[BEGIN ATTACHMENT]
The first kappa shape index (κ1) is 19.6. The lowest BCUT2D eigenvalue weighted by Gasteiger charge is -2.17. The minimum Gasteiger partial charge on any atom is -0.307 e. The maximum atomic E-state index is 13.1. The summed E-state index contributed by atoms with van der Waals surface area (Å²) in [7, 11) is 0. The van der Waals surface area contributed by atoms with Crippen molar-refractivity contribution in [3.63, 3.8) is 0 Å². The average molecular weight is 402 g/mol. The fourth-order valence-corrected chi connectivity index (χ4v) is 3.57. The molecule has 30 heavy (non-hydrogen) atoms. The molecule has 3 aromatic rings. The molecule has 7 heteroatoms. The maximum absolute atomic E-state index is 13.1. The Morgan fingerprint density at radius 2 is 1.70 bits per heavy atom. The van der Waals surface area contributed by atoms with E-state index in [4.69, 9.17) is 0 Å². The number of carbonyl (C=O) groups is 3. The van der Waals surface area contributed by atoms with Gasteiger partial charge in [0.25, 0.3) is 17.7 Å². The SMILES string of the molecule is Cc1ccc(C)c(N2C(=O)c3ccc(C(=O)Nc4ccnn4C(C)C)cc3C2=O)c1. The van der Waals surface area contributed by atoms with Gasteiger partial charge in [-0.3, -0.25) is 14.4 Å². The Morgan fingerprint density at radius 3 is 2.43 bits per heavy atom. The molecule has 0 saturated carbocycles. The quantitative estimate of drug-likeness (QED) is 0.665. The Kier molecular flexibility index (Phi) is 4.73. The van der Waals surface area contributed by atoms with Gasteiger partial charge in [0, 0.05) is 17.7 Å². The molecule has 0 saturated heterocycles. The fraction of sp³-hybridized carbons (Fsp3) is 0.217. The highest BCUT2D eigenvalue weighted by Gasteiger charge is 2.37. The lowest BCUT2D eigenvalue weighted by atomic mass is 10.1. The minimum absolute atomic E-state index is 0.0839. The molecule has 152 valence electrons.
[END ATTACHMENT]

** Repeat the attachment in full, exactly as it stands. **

The first kappa shape index (κ1) is 19.6. The lowest BCUT2D eigenvalue weighted by Gasteiger charge is -2.17. The minimum Gasteiger partial charge on any atom is -0.307 e. The maximum atomic E-state index is 13.1. The summed E-state index contributed by atoms with van der Waals surface area (Å²) in [7, 11) is 0. The van der Waals surface area contributed by atoms with Crippen molar-refractivity contribution in [3.63, 3.8) is 0 Å². The average molecular weight is 402 g/mol. The fourth-order valence-corrected chi connectivity index (χ4v) is 3.57. The molecule has 30 heavy (non-hydrogen) atoms. The molecule has 3 aromatic rings. The molecule has 7 heteroatoms. The maximum absolute atomic E-state index is 13.1. The Morgan fingerprint density at radius 2 is 1.70 bits per heavy atom. The van der Waals surface area contributed by atoms with E-state index in [4.69, 9.17) is 0 Å². The number of carbonyl (C=O) groups is 3. The van der Waals surface area contributed by atoms with Gasteiger partial charge in [0.25, 0.3) is 17.7 Å². The SMILES string of the molecule is Cc1ccc(C)c(N2C(=O)c3ccc(C(=O)Nc4ccnn4C(C)C)cc3C2=O)c1. The van der Waals surface area contributed by atoms with Gasteiger partial charge in [-0.3, -0.25) is 14.4 Å². The Morgan fingerprint density at radius 3 is 2.43 bits per heavy atom. The molecule has 0 saturated carbocycles. The quantitative estimate of drug-likeness (QED) is 0.665. The Kier molecular flexibility index (Phi) is 4.73. The van der Waals surface area contributed by atoms with Gasteiger partial charge in [0, 0.05) is 17.7 Å². The molecule has 0 saturated heterocycles. The fraction of sp³-hybridized carbons (Fsp3) is 0.217. The highest BCUT2D eigenvalue weighted by Gasteiger charge is 2.37. The lowest BCUT2D eigenvalue weighted by atomic mass is 10.1. The minimum absolute atomic E-state index is 0.0839. The molecule has 152 valence electrons.